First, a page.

DIY Design: Go With the Grain
How fitting. Photo: Albin Guillot, Getty Images
Grain is basically the threads, lengthwise and crosswise, in woven fabric.
If you tear your fabric along the grain line (it will tear easily and quickly), the lengthwise threads on the tear line will be long, while the crosswise threads will be shorter and fuzzy. (Here’s a great explanation of grain.)
If a garment doesn’t hang right, it doesn’t look right, and grain is what makes the difference.
My mother, an accomplished seamstress, would shudder to think how little I thought about grain when I first started sewing.
Oh, sure, I would measure from the grain line mark (a long straight arrow) on the pattern piece to the selvage and make sure that the two were more or less parallel, but I didn’t think about what the grain of the fabric really meant.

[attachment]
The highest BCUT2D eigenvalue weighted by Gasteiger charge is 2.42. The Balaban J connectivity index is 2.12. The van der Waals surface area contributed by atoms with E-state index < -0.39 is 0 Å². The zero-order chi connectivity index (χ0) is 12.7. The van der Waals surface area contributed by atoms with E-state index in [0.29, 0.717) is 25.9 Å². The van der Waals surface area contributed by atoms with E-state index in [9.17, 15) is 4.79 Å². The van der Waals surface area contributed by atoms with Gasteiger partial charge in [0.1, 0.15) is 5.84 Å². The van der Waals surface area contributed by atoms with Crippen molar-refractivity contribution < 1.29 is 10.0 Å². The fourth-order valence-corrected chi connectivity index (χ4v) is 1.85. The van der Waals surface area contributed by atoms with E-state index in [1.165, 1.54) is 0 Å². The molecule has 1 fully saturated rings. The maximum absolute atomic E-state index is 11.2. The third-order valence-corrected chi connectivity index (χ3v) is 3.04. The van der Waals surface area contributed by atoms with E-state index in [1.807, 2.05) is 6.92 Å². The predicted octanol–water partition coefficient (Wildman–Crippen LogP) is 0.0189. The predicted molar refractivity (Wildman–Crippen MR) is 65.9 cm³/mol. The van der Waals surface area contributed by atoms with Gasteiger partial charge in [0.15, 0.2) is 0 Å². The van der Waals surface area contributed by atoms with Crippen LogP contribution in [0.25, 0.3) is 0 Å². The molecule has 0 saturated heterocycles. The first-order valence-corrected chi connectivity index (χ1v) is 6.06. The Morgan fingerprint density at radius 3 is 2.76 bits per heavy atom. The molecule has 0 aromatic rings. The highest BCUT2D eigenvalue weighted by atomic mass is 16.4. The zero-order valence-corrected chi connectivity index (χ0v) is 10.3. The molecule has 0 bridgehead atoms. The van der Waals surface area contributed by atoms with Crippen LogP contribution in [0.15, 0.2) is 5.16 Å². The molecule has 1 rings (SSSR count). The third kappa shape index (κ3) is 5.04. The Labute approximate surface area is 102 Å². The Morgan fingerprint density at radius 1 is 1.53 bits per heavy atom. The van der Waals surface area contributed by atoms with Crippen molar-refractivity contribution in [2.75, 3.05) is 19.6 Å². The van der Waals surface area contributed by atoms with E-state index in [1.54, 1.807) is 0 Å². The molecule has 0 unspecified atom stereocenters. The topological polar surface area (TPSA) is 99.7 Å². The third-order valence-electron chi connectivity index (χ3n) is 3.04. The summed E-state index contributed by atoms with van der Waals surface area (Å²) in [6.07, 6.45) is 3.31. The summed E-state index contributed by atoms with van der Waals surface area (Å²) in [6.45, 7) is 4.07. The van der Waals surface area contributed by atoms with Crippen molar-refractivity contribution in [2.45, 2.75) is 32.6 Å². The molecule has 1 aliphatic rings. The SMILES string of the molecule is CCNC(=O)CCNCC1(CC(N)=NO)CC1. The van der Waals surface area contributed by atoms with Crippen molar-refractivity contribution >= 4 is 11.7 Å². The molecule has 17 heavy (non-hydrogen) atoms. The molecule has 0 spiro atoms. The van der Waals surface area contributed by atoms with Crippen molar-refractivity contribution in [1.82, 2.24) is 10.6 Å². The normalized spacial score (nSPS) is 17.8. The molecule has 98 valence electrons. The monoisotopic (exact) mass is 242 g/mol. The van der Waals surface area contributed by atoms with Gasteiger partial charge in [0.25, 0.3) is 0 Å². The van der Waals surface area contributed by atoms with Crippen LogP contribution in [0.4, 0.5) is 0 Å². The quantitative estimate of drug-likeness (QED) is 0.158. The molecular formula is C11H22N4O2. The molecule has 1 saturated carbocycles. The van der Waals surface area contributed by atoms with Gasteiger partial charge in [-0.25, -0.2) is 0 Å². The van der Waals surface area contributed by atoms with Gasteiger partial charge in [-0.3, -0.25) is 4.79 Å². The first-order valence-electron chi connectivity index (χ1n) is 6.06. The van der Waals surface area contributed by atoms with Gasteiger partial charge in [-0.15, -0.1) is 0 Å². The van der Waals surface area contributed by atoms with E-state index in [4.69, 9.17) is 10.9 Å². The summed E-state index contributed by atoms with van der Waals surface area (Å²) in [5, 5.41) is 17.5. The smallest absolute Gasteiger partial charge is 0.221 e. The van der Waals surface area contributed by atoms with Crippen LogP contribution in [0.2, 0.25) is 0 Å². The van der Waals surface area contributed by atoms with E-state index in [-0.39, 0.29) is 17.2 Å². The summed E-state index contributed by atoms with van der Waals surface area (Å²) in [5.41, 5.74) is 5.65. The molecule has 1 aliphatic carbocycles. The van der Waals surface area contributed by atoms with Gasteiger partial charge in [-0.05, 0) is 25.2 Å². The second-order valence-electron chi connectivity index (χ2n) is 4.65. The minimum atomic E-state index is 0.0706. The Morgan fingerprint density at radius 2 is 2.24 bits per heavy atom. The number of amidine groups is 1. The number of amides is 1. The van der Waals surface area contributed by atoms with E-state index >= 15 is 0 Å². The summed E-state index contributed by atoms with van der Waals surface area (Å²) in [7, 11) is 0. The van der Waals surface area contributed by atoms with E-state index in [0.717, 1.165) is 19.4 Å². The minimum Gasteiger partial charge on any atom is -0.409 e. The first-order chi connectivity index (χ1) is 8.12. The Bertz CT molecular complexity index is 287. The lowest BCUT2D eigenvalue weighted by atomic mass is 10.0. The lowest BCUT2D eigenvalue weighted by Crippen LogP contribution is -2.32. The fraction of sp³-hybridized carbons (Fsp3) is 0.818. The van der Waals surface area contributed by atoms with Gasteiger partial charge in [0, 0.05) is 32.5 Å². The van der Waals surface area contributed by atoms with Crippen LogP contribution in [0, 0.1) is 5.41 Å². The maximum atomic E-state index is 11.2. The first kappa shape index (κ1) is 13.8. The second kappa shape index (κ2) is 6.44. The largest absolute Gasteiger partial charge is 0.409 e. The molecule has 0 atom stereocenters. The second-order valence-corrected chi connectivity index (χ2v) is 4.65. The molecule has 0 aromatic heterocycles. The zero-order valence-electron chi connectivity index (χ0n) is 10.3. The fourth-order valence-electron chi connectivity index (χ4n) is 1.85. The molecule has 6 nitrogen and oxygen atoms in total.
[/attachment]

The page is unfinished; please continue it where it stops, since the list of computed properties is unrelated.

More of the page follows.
You make that measurement because you want that lengthwise grain to be straight, which makes your garment hang properly. And if there’s one thing that I can pass on to beginners, it’s that your projects will look so much better if you pay close attention to the grain.
When you drape a garment on a dress form, everything is similarly based on that plumb line of the center front and center back of the garment — the line that is exactly perpendicular to the floor, and which you normally want the lengthwise grain to be parallel to.